First: The hire for a subscribing independent contractor presumably includes the cost of providing workers’ compensation coverage related to the work, and the contractor’s employer who pays it should have the same protection from extra liability for job-related injuries to the contractor’s employees that the contractor has.41 The employer thus has the same economic incentive the contractor has to minimize job-related risks to workers.42 The employer is not like a product manufacturer or other stranger to the work relationship who has not born any part of the cost of compensation and therefore is not immune from *796 liability for injury to the contractor’s employees.43 Imposing liability on the employer for the contractor’s negligent injury of its employee is simply inconsistent with the “bedrock principle” that workers’ compensation is an employee’s exclusive remedy and full compensation for job-related injuries.44
Second: An employer should not be exposed to greater risk of liability for wisely entrusting peculiarly dangerous work to a better-skilled independent contractor than if he had undertaken the job with his own less capable employees.45 The employer pays for compensation coverage in either case, directly or indirectly, and he should not have less protection from liability for having acted more prudently.
Third: A worker should not have greater rights as an employee of an independent contractor than he would have as an employee of the contractor’s employer.46 The sole redress of an employer’s employee for a job-related injury is compensation benefits, and his recovery against the same person for the same injury on the same job should be no greater simply because he has been engaged by the employer’s independent contractor.47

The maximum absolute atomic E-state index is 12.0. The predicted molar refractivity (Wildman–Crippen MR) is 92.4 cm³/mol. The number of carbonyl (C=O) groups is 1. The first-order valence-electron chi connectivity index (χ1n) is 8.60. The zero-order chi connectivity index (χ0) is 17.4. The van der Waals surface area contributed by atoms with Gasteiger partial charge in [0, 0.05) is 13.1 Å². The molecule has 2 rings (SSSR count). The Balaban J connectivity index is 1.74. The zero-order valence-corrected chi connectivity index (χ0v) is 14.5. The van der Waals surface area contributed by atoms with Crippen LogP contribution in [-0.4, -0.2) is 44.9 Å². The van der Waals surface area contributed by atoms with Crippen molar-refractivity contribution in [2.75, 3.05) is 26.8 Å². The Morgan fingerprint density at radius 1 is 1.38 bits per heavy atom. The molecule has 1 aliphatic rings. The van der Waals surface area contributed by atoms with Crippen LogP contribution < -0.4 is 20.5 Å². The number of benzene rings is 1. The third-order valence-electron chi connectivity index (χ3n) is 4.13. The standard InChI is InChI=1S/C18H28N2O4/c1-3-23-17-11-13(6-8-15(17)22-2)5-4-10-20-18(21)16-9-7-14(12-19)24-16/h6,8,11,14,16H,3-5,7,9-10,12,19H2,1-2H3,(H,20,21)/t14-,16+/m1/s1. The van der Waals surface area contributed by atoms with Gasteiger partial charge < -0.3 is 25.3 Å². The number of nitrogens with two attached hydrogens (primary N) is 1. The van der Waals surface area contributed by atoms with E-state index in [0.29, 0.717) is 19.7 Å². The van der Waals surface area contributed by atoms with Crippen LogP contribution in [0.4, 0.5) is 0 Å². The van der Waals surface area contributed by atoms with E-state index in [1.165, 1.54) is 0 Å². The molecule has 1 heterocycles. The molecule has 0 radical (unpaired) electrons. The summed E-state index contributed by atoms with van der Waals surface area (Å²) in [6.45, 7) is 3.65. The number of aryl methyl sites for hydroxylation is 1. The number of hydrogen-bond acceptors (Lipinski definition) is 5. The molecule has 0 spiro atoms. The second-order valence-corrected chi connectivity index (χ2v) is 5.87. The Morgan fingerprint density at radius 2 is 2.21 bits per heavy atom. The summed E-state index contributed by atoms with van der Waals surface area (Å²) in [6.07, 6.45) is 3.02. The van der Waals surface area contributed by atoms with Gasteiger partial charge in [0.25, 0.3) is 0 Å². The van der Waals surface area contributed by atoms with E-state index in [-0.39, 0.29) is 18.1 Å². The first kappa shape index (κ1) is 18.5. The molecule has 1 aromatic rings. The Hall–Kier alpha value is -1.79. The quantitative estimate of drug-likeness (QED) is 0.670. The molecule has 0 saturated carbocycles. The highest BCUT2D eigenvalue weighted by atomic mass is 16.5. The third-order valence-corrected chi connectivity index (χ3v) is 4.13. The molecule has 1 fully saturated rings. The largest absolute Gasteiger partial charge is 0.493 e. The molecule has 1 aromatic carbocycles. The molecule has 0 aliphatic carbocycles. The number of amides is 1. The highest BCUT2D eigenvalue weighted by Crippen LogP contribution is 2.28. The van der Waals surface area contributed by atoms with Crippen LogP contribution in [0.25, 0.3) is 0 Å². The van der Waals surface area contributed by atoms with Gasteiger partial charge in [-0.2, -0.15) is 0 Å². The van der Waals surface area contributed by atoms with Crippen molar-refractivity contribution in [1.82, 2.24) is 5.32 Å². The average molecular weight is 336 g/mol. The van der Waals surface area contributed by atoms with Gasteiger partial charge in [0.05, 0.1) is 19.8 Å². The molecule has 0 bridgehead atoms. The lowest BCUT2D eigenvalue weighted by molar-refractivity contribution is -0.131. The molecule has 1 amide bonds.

The second argument—that liability is inconsistent with the nature of the relationship between an independent contractor and its employer—involves these considerations:
First: An employer cannot fairly share with its independent contractor primary responsibility for job-site safety of the contractor’s employees because an employer is not as well placed to protect the contractor’s own employees.48 The contractor is more closely associated with its own employees and has a greater opportunity to ensure their safety. But more than this, the contractor has often been hired for its expertise in the work to be done and its superior ability to see that the work is done safely.49 For employers to share liability for injuries to contractors’ employees would make employers “the virtual insurers” of the workplace amounting to “a revolution in liability.”50
Second: An employer’s liability for accidents should not increase the harder he tries to ensure that his independent contractors work safely and decrease the less he cares what happens.51 The risk to all workers is only increased by such a perverse rule.